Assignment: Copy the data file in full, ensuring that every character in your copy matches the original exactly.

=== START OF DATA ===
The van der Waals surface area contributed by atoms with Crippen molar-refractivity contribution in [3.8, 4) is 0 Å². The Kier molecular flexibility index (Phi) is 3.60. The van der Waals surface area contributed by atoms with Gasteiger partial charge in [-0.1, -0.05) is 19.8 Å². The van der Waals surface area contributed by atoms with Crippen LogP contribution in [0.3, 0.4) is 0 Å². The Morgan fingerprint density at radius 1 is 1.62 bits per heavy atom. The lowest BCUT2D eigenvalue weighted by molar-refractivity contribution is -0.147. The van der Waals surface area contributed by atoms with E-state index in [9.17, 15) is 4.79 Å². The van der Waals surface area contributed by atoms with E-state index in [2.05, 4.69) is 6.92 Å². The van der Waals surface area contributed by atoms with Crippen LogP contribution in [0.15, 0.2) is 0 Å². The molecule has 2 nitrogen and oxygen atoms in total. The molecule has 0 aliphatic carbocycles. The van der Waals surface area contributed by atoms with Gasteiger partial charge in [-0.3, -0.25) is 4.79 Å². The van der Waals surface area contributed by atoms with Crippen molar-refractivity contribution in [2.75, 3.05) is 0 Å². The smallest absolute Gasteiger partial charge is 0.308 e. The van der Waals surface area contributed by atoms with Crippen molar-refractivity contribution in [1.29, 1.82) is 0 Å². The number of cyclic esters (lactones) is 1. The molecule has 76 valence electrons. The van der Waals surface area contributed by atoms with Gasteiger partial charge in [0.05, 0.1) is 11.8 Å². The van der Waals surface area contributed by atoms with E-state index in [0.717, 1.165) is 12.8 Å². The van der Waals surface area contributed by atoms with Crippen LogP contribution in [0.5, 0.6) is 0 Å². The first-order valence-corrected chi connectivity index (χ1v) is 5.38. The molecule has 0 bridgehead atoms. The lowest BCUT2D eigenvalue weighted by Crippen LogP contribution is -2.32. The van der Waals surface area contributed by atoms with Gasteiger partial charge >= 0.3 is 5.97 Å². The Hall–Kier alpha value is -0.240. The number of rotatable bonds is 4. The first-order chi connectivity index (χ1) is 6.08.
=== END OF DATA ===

The van der Waals surface area contributed by atoms with Crippen molar-refractivity contribution in [3.8, 4) is 0 Å². The Kier molecular flexibility index (Phi) is 3.60. The van der Waals surface area contributed by atoms with Gasteiger partial charge in [-0.1, -0.05) is 19.8 Å². The van der Waals surface area contributed by atoms with Crippen LogP contribution in [0.3, 0.4) is 0 Å². The Morgan fingerprint density at radius 1 is 1.62 bits per heavy atom. The lowest BCUT2D eigenvalue weighted by molar-refractivity contribution is -0.147. The van der Waals surface area contributed by atoms with E-state index in [9.17, 15) is 4.79 Å². The van der Waals surface area contributed by atoms with E-state index in [2.05, 4.69) is 6.92 Å². The van der Waals surface area contributed by atoms with Crippen LogP contribution in [0.15, 0.2) is 0 Å². The molecule has 2 nitrogen and oxygen atoms in total. The molecule has 0 aliphatic carbocycles. The van der Waals surface area contributed by atoms with Gasteiger partial charge in [-0.3, -0.25) is 4.79 Å². The van der Waals surface area contributed by atoms with Crippen molar-refractivity contribution in [2.75, 3.05) is 0 Å². The smallest absolute Gasteiger partial charge is 0.308 e. The van der Waals surface area contributed by atoms with Crippen molar-refractivity contribution in [1.29, 1.82) is 0 Å². The number of cyclic esters (lactones) is 1. The molecule has 76 valence electrons. The van der Waals surface area contributed by atoms with Gasteiger partial charge in [0.05, 0.1) is 11.8 Å². The van der Waals surface area contributed by atoms with E-state index in [0.717, 1.165) is 12.8 Å². The van der Waals surface area contributed by atoms with Crippen LogP contribution in [0.5, 0.6) is 0 Å². The first-order valence-corrected chi connectivity index (χ1v) is 5.38. The molecule has 0 bridgehead atoms. The lowest BCUT2D eigenvalue weighted by Crippen LogP contribution is -2.32. The van der Waals surface area contributed by atoms with Gasteiger partial charge >= 0.3 is 5.97 Å². The Hall–Kier alpha value is -0.240. The number of rotatable bonds is 4. The first-order chi connectivity index (χ1) is 6.08.